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What is Keynesian economics based on?

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I have a very liberal friend who always complains that Republicans don't know enough about economics to learn that Keynesian economics dictates that a type of utopia can only be acheived through consumer spending, and less gross savings. I haven't quite come up with a free market reply to that, because I am just now getting into economics seriously, and particularly free market capitalism.

*Personally, from what I've read of Keynes, I think he was a lunatic.

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In part he is right: Republicans in general don't know that much about economics. But then he himself doesn't know that much about Keynesianism if he thinks it only requires more spending and not investing. At its heart, Keynesianism is a political solution that makes it the function of government to fool people into acting how they otherwise would not.

Take the use of government debt spending to artificially increase demand, which otherwise would not exists and "crowds out" others wanting credit for their projects. It believes people are unthinking machines to be manipulated by false economic signals.

This is a simple debate. His is demand-side economics that believes there is an underconsumption by consumers and investors, so someone--government--needs to step in and fill the gaps. But there is no reason to assume such underconsumption exists; there is an unending demand for labor to satisfy needs and wants. Say's Law, which states supply for one product creates demand for the things needed to create it, put the idea of underconsumption to rest long ago.

Even ignoring that line of argument, Keynesianism is absurd on its face. Imagine you were Robinson Caruso on a deserted island and you were faced with the likelihood that you would be stranded there, by yourself or with in a group, for a long time to come. Which would be a better plan to survive? Consume all your resources as quickly as possible. Or save some resources for a rainy day in order to use them later in building better tools to survive.

Instead, history has shown that the richest nations in history are the ones that have the largest portions of their incomes held in savings. Without savings, you are unable to purchase large capital-goods products like cars and homes. The individual buying the home doesn't even need to be the one doing the savings, so long as others have put money away in banks for example. These capital-intensive goods are responsible for increasing worker productivity and wealth.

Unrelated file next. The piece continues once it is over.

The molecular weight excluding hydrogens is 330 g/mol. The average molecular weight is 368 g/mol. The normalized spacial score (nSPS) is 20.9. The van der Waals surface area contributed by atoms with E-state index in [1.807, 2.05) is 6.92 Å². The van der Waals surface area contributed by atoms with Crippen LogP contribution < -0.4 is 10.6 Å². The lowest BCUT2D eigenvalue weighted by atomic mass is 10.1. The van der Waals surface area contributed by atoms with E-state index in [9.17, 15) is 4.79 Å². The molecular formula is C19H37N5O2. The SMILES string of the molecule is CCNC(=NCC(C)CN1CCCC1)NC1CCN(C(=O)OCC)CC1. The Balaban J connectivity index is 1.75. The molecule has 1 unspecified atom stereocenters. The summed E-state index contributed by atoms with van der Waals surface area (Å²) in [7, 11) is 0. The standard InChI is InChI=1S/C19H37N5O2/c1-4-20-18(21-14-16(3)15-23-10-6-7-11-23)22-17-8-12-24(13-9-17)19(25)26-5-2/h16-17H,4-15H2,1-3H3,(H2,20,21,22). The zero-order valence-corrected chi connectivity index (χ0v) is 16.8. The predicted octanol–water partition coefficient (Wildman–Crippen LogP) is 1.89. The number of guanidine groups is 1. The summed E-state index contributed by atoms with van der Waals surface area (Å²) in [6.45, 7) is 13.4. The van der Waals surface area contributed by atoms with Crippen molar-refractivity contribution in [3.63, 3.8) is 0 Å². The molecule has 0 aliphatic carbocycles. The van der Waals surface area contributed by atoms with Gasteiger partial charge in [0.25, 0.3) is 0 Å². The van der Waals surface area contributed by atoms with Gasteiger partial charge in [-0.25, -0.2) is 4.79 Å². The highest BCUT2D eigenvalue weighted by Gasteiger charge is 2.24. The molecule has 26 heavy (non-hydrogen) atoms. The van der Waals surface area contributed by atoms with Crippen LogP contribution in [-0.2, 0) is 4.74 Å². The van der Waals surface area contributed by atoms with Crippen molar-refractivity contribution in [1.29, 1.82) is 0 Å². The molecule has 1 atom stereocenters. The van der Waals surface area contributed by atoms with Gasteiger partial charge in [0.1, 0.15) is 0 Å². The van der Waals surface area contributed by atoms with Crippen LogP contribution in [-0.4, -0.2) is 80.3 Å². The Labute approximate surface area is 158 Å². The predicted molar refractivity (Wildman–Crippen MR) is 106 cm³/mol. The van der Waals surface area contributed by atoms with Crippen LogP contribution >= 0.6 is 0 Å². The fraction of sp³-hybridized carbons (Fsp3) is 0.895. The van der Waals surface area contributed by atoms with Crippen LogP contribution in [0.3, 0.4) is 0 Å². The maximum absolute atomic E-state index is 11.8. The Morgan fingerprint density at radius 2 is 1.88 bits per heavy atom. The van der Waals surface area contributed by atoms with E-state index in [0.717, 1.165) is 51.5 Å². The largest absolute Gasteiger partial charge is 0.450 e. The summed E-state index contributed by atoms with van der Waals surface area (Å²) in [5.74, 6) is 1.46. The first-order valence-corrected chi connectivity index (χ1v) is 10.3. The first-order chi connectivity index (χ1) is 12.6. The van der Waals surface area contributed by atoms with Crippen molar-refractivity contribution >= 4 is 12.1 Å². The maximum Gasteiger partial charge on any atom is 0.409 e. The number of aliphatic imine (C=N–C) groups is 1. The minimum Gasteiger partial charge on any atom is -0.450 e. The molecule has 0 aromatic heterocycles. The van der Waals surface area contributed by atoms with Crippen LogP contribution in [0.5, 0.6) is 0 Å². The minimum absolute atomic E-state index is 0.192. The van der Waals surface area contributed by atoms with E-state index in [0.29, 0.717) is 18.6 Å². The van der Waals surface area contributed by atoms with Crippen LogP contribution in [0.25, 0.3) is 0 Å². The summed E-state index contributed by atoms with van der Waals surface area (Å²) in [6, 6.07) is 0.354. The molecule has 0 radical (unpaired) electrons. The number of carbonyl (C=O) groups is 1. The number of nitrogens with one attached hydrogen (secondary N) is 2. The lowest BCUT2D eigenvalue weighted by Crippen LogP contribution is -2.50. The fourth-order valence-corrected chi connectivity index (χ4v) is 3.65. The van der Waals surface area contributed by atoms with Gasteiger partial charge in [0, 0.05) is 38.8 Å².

I suspect your friend could then take the tract that government could just as easily collect those savings through taxes. But that neglects the history of governments, that they are a costly and usually unwise means of transferring property, saying nothing of the ethics of it.

Ask him to explain the existence of stagflation in the 1970s, which Keynes did not believe possible. Most liberal economists reject Keynesianism in favor of a "New Keynesianism" that talks of supposedly inflexible wages.

That’s good for now.

Edited by Justino

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I think my friend is refering to Keynes's utopia where interest rates become 0% so that the capitalists get choked out of existence. And so that all resources are used now to create Keynes's "wonder cities." Keynes and my friend believe that savings keeps us from acheiving our best standard of living. Thus Keynes's end goal was to do away with savings by using government to make interest rates 0% and thus rendering savings useless, so that people consumed all that they could and used all resources to acheive his G.E. Moore-ian ideal of living in the moment and making the most joy out of it.

(Edited to remove quoting of the entire previous post. - softwareNerd)

Edited by softwareNerd

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How, exactly, would people spending more without necessarily producing more lead to a utopia? What is the cause-and-effect relationship?

I don't know. I'm not advocating this; Keynes is. Although he doesn't expect them to spend more than they produce, to be fair. He just says that if he can get the savings down to 0% interest rates, then there will be no reason to save so that we spend all our productive activities on producing his "wonder cities," rather than the "slums" that capitalism builds because it saves productive assets for the future. I told you Keynes is crazy.

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Does he want savings at 0% or the interest rate? Even if the interest rate is null, people will continue to save because they each have their time preference. It would not be possible to eliminate the time preference unless you eliminate uncertainty about the future; paying interest only encourages, not entirely produces, savings.

Regardless, if savings were zero then how would we afford to produce these wonder cities? No one has saved the money to afford expensive capital-intensive machines to build the skyscrapers, which also takes sometimes billions of dollars. I suppose he could argue that this could be done by investments, but that would require people to put off consumption for some time and reap the rewards at a later time.

Ask him what he thinks happens to money when it's saved, stuffed into a mattress. It's in a bank, where others who have a more urgent need for the cash, go to spend it somewhere. The money is spent in either case, but in this scenario money is not distributed blindly. They make investments into machinery, increasing worker productivity and therefore earnings.

There is no reason to believe acting prudently is something to discourage.

Edited by Justino